Exodus 20: 1-17 1 Corinthians 1: 22-25 John 2: 13-25
A little girl was taken to the church for the first time. As she was leaving with her parents, the pastor asked how she had liked the Mass. “I liked the music,” she replied, “but the commercial was too long.”
Dear friends! Today’s first reading teaches us that the Ten Commandments are the basis of our religious and spiritual life, just as they formed a rule of life for the Israelites as the result of their covenant with Yahweh at Mount Sinai. In that covenant God, who liberated His people from slavery in Egypt, promised to make the Jews His own people, to lead them to the Promised Land and protect them from their enemies. The people in return agreed to obey the Ten Commandments and other laws given by Yahweh through Moses.
Just as the traffic rules help us to reach safely our destination, the Ten Commandments help us here on earth to reach safely our eternal life. The Ten Commandments are based on two basic principles, namely, the principle of reverence and the principle of respect. The first four commandments demand from us reverence for God, reverence for His holy name, reverence for His holy day (Sabbath) and reverence for our father and mother. The remaining commandments ask us to respect life, to respect the bodies of other persons, to respect the good name of people, to respect our own words in a court of law and to respect our neighbor’s wife and his property. Jesus summarized all the commandments into two: love of God and love of neighbor and later clarified the latter further: “Love others as I have loved you.”
A man was driving without his seatbelt when he spotted a patrol car right behind him. He grabbed for the belt and put it on. But it was too late, and the red lights began to flash. “You weren’t wearing your seatbelt,” said the officer. “Yes I was,” said the man, “and if you don’t believe me, ask my wife.” “So how ABOUT it, ma’am?” asked the cop. “Officer,” she said, “I’ve been married to this man for forty years, and there’s one thing I’ve learned: Never argue with him when he’s drunk! Just give him a ticket for not wearing the seat belt.” In today’s Gospel, Jesus doesn’t bother to argue with the unjust merchants and money changers who have converted the Temple of Jerusalem into a noisy “market place” and a “hideout of thieves.” Instead, he frightens them with his angry order and chases them away, holding a whip in his hands.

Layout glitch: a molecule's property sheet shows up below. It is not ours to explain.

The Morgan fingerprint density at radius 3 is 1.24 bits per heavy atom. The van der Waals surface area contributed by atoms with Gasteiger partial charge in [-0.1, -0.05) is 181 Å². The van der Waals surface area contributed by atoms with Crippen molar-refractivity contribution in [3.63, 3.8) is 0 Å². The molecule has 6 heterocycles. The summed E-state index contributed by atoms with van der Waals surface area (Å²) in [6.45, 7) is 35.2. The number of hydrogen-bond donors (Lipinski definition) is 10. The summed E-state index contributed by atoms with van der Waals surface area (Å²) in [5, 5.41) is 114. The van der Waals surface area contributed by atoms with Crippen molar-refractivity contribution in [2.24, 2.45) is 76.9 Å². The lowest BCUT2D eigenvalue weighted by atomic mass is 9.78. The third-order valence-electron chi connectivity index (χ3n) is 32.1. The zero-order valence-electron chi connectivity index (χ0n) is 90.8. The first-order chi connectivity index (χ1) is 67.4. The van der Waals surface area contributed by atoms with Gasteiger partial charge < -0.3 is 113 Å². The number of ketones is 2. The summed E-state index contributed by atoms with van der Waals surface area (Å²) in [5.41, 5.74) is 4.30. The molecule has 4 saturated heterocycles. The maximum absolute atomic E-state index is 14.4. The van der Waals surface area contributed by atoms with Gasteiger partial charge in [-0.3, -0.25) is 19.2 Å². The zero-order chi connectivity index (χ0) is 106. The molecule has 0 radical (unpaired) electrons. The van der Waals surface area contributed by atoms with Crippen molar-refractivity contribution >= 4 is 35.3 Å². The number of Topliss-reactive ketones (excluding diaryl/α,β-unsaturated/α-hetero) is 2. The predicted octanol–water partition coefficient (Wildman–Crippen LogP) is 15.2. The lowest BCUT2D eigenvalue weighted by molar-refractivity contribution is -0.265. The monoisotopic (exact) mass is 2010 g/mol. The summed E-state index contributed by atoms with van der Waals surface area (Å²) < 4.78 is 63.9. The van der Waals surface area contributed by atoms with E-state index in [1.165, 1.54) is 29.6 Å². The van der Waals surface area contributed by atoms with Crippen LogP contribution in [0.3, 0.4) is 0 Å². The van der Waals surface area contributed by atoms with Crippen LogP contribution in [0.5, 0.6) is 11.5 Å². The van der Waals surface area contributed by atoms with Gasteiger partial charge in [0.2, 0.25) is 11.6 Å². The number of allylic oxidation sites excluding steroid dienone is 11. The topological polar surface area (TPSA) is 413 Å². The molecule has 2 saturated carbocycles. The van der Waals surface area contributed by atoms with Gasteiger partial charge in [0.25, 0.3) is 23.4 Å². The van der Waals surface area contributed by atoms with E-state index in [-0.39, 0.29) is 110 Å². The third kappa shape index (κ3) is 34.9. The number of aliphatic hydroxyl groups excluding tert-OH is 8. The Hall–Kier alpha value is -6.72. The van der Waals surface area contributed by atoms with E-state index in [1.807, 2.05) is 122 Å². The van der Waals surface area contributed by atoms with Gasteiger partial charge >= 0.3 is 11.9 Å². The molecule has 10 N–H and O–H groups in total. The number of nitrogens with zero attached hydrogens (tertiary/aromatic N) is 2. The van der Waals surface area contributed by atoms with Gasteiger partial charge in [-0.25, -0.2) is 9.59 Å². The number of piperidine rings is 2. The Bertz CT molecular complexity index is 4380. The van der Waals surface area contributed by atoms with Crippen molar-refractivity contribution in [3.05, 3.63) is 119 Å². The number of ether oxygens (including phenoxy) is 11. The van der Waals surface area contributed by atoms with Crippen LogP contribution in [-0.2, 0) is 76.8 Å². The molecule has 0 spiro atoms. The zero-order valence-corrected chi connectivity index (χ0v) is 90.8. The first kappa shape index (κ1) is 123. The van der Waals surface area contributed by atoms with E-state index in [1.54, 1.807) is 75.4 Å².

The Johannine account, in which Jesus quotes Zech. 14:21, “Stop making my Father’s house a marketplace,” seems at first glance to support the interpretation of the event as a cleansing. However, the greater emphasis here is not so much on the cleansing of the Temple, as on the replacement of the Temple.
St. Paul reminds us that we are God’s temples because the Spirit of God dwells in us. Hence, we have no right to desecrate God’s temple by impurity and injustice. We are expected to cleanse our hearts of pride, hatred, jealousy and all evil thoughts, desires and plans. Reminiscent of what Jesus did in cleansing the Temple, we, as 21st century disciples, must, with His grace, cleanse ourselves of attitudes and behaviors that prevent us from seeing and responding to hurt wherever we find it.
Let us welcome Jesus into our hearts and lives during Lent by repentance and the renewal of our lives. We will drive out the wild animals that do not belong to the holy temple of our body by making a whip of cords out of our fasting, penance and almsgiving during lent, and by going to confession to receive God’s loving forgiveness in the sacrament of reconciliation.
A man was having trouble sleeping with frightening dreams of angry Jesus chasing him with a whip in his hands. He knew in his heart it was his conscience that was keeping him awake. He’d been less than honest in filing his tax return, and it was getting to him. So he sent a check to the IRS with the following note: “Dear Sirs, in filing my 2011 tax return, I did not report all my income. Therefore, I am enclosing my check for $100.00. P. S. If my conscience still troubles me with those dreams of whip-lashing Jesus, I’ll send you the rest.” Guess what happened next! Today’s gospel challenges us to examine ourselves to see if Jesus will have to take a whip when he comes to our hearts – the temple of the Holy Spirit – in Holy Communion.